This interview, the last ever granted by John Brahm, was conducted in July of 1979, and arranged for me by master puppeteer Eric Von Bulow. The creator of the Pillsbury Doughboy and the terrifying Zuni Doll seen in Dan Curtis’ TRILOGY OF TERROR (1975). Von Bulow was a fellow countryman of Brahm’s and introduced me into the close-knit colony that gathered on summer weekends at Brahm’s unique Malibu cottage on three acres high above the Pacific Coast Highway.

Then in his 80s, Brahm was confined to a wheelchair and, being an avid sun-worshipper, stayed on his patio deck as long as the sun was out. This made the interview sometimes less than comfortable to do. His memory seemed vague at times but, more accurately, it was selective, eliminating whatever was not of particular interest to him. Fortunately, his beloved films THE LODGER and HANGOVER SQUARE were not only of interest to him, but also of great personal importance. Two of his most cherished possessions were the 1944 reprints of the celebrated novels by Mrs. Belloc Lowndes and Patrick Hamilton with their colorful movie tie-in dust jackets.

Mr. Brahm, would you mind discussing the making of your films THE LODGER and HANGOVER SQUARE?
As long as this interview doesn't turn out to be 'The Laird Cregar Story' (LAUGHS)!


Not at all, but it concerns me that Laird Cregar is becoming a sadly overlooked figure in film history. His performances in both films are unique. What do you remember about him?

Laird Cregar was a quiet, sad, aloof sort of man who saved it all for the camera. We could not have done HANGOVER SQUARE if his performance had not been so amazing in THE LODGER.

How did THE LODGER come about?
Well, Robert Bassler was producing at 20th Century-Fox during that time and was keen on Mrs. Belloc Lowndes’ book, so he engaged Barré Lyndon to work up a screenplay. Cregar, who had been in HUDSON’S BAY and some Rouben Mamoulian thing I don't remember...

BLOOD AND SAND, his remake of the Rudolph Valentino silent.
Right, right. Well, Cregar was quite obese and seemed older than he was, yet this sinister quality was always there. Cregar was already cast when I came on the picture. Darryl Zanuck was still on duty in the Signal Corps, so Barré and I worked out some details uninterrupted. Of course, when he returned there was hell to pay!

What was Zanuck like? Was he a troublemaker for anyone
involved in the creative process?

Zanuck, for all his faults, was worth 10 of what you call 'Studio Heads' today! Darryl dominated every production on his lot. He lived and breathed pictures. And his ideas were usually right. If your ideas worked better than his, he would say, "Okay, alright.." But Zanuck was also allergic to art or anything too grand or pretentious. I liked that aspect of the man.

Had you seen Alfred Hitchcock’s silent version of THE LODGER (1926)?
I don't know; I might have. I met Hitchcock once or twice in the early days. Hitchcock visited the Fritz Lang sets at UFA in those days.


Otto Brahm
 






You can't help but sense a UFA quality in your version, with the eerie sets and dark atmosphere.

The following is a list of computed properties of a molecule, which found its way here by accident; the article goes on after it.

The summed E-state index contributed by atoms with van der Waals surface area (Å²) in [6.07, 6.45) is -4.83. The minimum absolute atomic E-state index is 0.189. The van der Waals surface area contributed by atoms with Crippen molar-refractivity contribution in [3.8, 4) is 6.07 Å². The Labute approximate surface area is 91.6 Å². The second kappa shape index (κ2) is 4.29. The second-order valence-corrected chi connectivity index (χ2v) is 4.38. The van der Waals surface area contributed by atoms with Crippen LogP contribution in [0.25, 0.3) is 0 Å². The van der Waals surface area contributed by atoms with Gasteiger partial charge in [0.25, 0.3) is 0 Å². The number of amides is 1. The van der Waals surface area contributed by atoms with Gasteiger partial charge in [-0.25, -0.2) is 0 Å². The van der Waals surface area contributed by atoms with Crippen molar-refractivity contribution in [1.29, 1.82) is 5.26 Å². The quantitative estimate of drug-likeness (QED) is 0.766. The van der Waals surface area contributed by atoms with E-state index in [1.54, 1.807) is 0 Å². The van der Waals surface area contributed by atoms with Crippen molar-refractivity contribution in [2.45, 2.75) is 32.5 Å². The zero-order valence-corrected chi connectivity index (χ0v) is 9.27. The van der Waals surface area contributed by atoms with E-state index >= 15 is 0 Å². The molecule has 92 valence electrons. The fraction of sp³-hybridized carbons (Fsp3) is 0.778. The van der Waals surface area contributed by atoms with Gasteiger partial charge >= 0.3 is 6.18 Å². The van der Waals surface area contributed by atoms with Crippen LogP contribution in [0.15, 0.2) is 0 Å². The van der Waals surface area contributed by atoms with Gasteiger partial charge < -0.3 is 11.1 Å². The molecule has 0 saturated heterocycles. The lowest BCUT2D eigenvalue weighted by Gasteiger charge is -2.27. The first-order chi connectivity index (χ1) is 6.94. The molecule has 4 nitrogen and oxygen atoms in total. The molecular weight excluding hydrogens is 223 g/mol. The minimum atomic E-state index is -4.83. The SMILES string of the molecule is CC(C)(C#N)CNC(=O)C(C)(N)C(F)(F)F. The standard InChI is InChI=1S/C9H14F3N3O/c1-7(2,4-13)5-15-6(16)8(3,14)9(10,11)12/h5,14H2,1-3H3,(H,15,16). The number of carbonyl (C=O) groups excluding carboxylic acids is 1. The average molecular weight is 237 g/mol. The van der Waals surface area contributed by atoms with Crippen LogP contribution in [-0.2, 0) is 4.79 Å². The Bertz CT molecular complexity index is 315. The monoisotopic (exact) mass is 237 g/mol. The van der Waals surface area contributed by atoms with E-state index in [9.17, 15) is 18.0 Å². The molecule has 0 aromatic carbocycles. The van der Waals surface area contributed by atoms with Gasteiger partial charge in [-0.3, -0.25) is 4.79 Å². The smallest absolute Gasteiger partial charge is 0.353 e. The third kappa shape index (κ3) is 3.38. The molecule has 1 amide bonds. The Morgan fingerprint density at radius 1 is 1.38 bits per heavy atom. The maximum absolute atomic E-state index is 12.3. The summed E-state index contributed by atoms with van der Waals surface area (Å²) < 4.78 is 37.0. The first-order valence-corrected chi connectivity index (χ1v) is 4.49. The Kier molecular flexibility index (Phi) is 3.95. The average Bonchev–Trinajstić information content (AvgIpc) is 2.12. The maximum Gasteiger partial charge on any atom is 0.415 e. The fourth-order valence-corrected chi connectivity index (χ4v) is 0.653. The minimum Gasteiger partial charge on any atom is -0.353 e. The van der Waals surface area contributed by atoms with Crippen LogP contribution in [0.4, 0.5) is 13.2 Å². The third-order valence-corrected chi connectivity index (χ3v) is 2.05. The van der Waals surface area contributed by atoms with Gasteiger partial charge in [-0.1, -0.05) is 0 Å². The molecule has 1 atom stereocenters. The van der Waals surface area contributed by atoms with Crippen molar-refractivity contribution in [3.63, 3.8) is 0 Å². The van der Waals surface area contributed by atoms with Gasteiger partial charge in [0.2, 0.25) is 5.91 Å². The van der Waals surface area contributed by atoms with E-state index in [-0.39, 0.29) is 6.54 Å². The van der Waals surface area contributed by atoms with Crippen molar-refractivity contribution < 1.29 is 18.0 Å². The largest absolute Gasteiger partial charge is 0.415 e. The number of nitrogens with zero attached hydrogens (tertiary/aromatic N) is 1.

My early years were spent in such a way that dark atmosphere came naturally. My uncle, Otto Brahm, was very respected in Germany as a theatrical producer around the turn of the century, and through him, as a boy, I saw productions of FAUST and Die Niebelungen. I was fascinated with the dark and fantastic, even as a child; the Puppenspielen (puppet shows) that came to town would always play Faust and the Devil.

My uncle Otto made it possible for me to work in Vienna and Berlin, when I was known as Hans Brahm. it was a very long time ago. I didn’t really start directing films until my forty-second year. 'An old man!'

Vincent Price, who worked with you on THE MAD MAGICIAN (1954), told me that you always came to the set with your day's work sketched out beforehand. Did you storyboard all of your films?
Oh, yes. I was known at Fox as a maniac for doing complete sets of blueprints for every shot and camera angle before shooting took place. There was no time for mistakes, and when your script is good and your actors know their craft, work is less of a nightmare. In THE LODGER, Fox had first-rate people and Barré Lyndon made simple notes for camera movements in the script. All the set director had to do was follow script direction and be creative.

I was always fond of a specific detail in THE LODGER, where we see the Ripper bathing his hands in the Thames after a murder, as a kind of cleansing gesture. Was that scripted?

Laird Cregar, you'll be pleased to know-said that the Ripper would do this as a kind of religious ceremony to ease his conscience. Cregar was so in tune with the character, that he basically improvised that bit on the set. Laird was magic to direct in this, to say the least.

How did Merle Oberon come Into the picture? There is absolutely no basis for her character in the novel.

Merle shouldn't have been in THE LODGER, really, but she had just married our cameraman! I recall that Zanuck vetoed the idea of the Ripper killing prostitutes, so the ladies he killed became actresses instead! Merle was cast as a music hall singer. In the second film, Linda Darnell played her “singer” so much like a prostitute that the notion surfaced anyway, whether Zanuck liked it or not.

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 / John Brahm: On the Set / John Brahm: Brief Biography
John Brahm: Filmography / John Brahm: TV Anthology  / John Brahm Introduction /

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